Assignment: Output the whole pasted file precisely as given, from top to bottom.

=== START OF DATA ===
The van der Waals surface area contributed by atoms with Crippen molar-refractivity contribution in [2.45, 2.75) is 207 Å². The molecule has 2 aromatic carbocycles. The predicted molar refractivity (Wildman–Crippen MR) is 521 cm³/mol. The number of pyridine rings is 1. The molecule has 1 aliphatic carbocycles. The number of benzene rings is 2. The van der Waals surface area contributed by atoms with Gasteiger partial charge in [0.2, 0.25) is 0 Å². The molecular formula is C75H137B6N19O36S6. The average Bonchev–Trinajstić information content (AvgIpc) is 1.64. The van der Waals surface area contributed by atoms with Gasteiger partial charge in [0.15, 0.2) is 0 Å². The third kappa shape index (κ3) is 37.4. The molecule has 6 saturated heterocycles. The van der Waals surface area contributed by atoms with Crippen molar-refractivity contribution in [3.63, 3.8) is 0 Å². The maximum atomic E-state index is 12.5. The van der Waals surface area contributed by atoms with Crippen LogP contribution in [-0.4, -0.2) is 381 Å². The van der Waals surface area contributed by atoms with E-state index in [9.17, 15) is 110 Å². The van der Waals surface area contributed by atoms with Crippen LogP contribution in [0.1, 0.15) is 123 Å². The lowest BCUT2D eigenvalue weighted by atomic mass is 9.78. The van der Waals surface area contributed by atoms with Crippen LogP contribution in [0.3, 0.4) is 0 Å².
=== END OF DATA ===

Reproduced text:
The van der Waals surface area contributed by atoms with Crippen molar-refractivity contribution in [2.45, 2.75) is 207 Å². The molecule has 2 aromatic carbocycles. The predicted molar refractivity (Wildman–Crippen MR) is 521 cm³/mol. The number of pyridine rings is 1. The molecule has 1 aliphatic carbocycles. The number of benzene rings is 2. The van der Waals surface area contributed by atoms with Gasteiger partial charge in [0.2, 0.25) is 0 Å². The molecular formula is C75H137B6N19O36S6. The average Bonchev–Trinajstić information content (AvgIpc) is 1.64. The van der Waals surface area contributed by atoms with Gasteiger partial charge in [0.15, 0.2) is 0 Å². The third kappa shape index (κ3) is 37.4. The molecule has 6 saturated heterocycles. The van der Waals surface area contributed by atoms with Crippen molar-refractivity contribution in [3.63, 3.8) is 0 Å². The maximum atomic E-state index is 12.5. The van der Waals surface area contributed by atoms with Crippen LogP contribution in [-0.4, -0.2) is 381 Å². The van der Waals surface area contributed by atoms with E-state index in [9.17, 15) is 110 Å². The van der Waals surface area contributed by atoms with Crippen LogP contribution in [0.1, 0.15) is 123 Å². The lowest BCUT2D eigenvalue weighted by atomic mass is 9.78. The van der Waals surface area contributed by atoms with Crippen LogP contribution in [0.3, 0.4) is 0 Å².